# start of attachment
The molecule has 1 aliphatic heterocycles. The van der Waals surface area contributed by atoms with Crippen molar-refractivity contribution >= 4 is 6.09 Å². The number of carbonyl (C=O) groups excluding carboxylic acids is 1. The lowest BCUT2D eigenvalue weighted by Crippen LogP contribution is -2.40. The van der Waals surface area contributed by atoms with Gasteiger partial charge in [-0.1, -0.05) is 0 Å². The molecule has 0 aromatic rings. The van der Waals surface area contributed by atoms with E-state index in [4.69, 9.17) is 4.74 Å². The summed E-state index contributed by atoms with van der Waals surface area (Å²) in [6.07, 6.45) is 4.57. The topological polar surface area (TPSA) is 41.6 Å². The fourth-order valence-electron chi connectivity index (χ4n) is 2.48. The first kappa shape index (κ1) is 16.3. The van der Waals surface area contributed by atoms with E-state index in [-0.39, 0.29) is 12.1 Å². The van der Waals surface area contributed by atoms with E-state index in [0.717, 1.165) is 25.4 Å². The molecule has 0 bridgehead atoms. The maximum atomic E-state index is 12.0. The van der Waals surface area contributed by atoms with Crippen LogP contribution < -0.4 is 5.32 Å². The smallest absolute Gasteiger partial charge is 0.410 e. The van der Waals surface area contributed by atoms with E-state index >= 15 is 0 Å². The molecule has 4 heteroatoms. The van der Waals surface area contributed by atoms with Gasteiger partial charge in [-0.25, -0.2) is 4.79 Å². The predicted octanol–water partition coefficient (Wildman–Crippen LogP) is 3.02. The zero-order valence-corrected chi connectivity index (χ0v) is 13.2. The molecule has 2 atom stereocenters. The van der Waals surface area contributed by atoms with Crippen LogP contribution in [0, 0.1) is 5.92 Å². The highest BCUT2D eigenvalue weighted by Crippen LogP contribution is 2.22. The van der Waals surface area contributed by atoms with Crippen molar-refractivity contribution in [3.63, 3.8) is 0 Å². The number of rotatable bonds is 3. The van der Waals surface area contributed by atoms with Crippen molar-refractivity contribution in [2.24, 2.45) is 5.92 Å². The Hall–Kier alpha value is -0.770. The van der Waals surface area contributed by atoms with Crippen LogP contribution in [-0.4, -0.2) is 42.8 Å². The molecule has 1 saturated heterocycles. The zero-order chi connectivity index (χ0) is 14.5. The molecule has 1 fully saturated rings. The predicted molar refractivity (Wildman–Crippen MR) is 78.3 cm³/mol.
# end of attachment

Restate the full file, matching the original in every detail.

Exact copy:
The molecule has 1 aliphatic heterocycles. The van der Waals surface area contributed by atoms with Crippen molar-refractivity contribution >= 4 is 6.09 Å². The number of carbonyl (C=O) groups excluding carboxylic acids is 1. The lowest BCUT2D eigenvalue weighted by Crippen LogP contribution is -2.40. The van der Waals surface area contributed by atoms with Gasteiger partial charge in [-0.1, -0.05) is 0 Å². The molecule has 0 aromatic rings. The van der Waals surface area contributed by atoms with E-state index in [4.69, 9.17) is 4.74 Å². The summed E-state index contributed by atoms with van der Waals surface area (Å²) in [6.07, 6.45) is 4.57. The topological polar surface area (TPSA) is 41.6 Å². The fourth-order valence-electron chi connectivity index (χ4n) is 2.48. The first kappa shape index (κ1) is 16.3. The van der Waals surface area contributed by atoms with E-state index in [-0.39, 0.29) is 12.1 Å². The van der Waals surface area contributed by atoms with E-state index in [0.717, 1.165) is 25.4 Å². The molecule has 0 bridgehead atoms. The maximum atomic E-state index is 12.0. The van der Waals surface area contributed by atoms with Crippen LogP contribution < -0.4 is 5.32 Å². The smallest absolute Gasteiger partial charge is 0.410 e. The van der Waals surface area contributed by atoms with E-state index >= 15 is 0 Å². The molecule has 4 heteroatoms. The van der Waals surface area contributed by atoms with Gasteiger partial charge in [-0.25, -0.2) is 4.79 Å². The predicted octanol–water partition coefficient (Wildman–Crippen LogP) is 3.02. The zero-order valence-corrected chi connectivity index (χ0v) is 13.2. The molecule has 2 atom stereocenters. The van der Waals surface area contributed by atoms with Crippen LogP contribution in [0, 0.1) is 5.92 Å². The highest BCUT2D eigenvalue weighted by Crippen LogP contribution is 2.22. The van der Waals surface area contributed by atoms with Crippen molar-refractivity contribution in [3.63, 3.8) is 0 Å². The number of rotatable bonds is 3. The van der Waals surface area contributed by atoms with Crippen molar-refractivity contribution in [2.24, 2.45) is 5.92 Å². The Hall–Kier alpha value is -0.770. The van der Waals surface area contributed by atoms with Crippen LogP contribution in [-0.4, -0.2) is 42.8 Å². The molecule has 1 saturated heterocycles. The zero-order chi connectivity index (χ0) is 14.5. The molecule has 1 fully saturated rings. The predicted molar refractivity (Wildman–Crippen MR) is 78.3 cm³/mol.